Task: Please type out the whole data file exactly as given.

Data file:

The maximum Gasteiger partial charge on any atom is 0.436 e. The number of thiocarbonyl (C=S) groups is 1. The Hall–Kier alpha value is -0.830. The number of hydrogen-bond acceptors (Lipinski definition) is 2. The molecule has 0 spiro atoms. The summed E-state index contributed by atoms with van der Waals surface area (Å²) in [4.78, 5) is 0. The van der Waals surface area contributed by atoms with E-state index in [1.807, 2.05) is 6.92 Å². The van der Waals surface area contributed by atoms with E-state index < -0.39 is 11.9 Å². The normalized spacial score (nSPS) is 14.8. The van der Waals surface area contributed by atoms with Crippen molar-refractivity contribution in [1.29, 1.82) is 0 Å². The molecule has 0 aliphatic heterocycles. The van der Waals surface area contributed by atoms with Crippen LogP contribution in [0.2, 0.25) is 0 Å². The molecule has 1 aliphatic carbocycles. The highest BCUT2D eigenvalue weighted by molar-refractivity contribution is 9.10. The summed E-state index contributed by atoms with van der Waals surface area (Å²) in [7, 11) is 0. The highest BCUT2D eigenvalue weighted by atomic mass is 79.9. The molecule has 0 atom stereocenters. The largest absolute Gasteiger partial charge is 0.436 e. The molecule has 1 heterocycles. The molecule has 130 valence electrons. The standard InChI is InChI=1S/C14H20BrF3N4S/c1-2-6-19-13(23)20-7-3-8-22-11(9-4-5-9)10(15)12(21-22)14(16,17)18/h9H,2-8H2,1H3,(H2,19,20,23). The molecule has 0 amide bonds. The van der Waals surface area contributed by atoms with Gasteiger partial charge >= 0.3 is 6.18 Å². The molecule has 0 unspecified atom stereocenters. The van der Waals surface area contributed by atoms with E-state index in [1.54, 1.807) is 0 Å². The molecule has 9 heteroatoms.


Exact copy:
The maximum Gasteiger partial charge on any atom is 0.436 e. The number of thiocarbonyl (C=S) groups is 1. The Hall–Kier alpha value is -0.830. The number of hydrogen-bond acceptors (Lipinski definition) is 2. The molecule has 0 spiro atoms. The summed E-state index contributed by atoms with van der Waals surface area (Å²) in [4.78, 5) is 0. The van der Waals surface area contributed by atoms with E-state index in [1.807, 2.05) is 6.92 Å². The van der Waals surface area contributed by atoms with E-state index < -0.39 is 11.9 Å². The normalized spacial score (nSPS) is 14.8. The van der Waals surface area contributed by atoms with Crippen molar-refractivity contribution in [1.29, 1.82) is 0 Å². The molecule has 0 aliphatic heterocycles. The van der Waals surface area contributed by atoms with Crippen LogP contribution in [0.2, 0.25) is 0 Å². The molecule has 1 aliphatic carbocycles. The highest BCUT2D eigenvalue weighted by molar-refractivity contribution is 9.10. The summed E-state index contributed by atoms with van der Waals surface area (Å²) in [7, 11) is 0. The highest BCUT2D eigenvalue weighted by atomic mass is 79.9. The molecule has 0 atom stereocenters. The largest absolute Gasteiger partial charge is 0.436 e. The molecule has 1 heterocycles. The molecule has 130 valence electrons. The standard InChI is InChI=1S/C14H20BrF3N4S/c1-2-6-19-13(23)20-7-3-8-22-11(9-4-5-9)10(15)12(21-22)14(16,17)18/h9H,2-8H2,1H3,(H2,19,20,23). The molecule has 0 amide bonds. The van der Waals surface area contributed by atoms with Gasteiger partial charge >= 0.3 is 6.18 Å². The molecule has 0 unspecified atom stereocenters. The van der Waals surface area contributed by atoms with E-state index in [1.54, 1.807) is 0 Å². The molecule has 9 heteroatoms.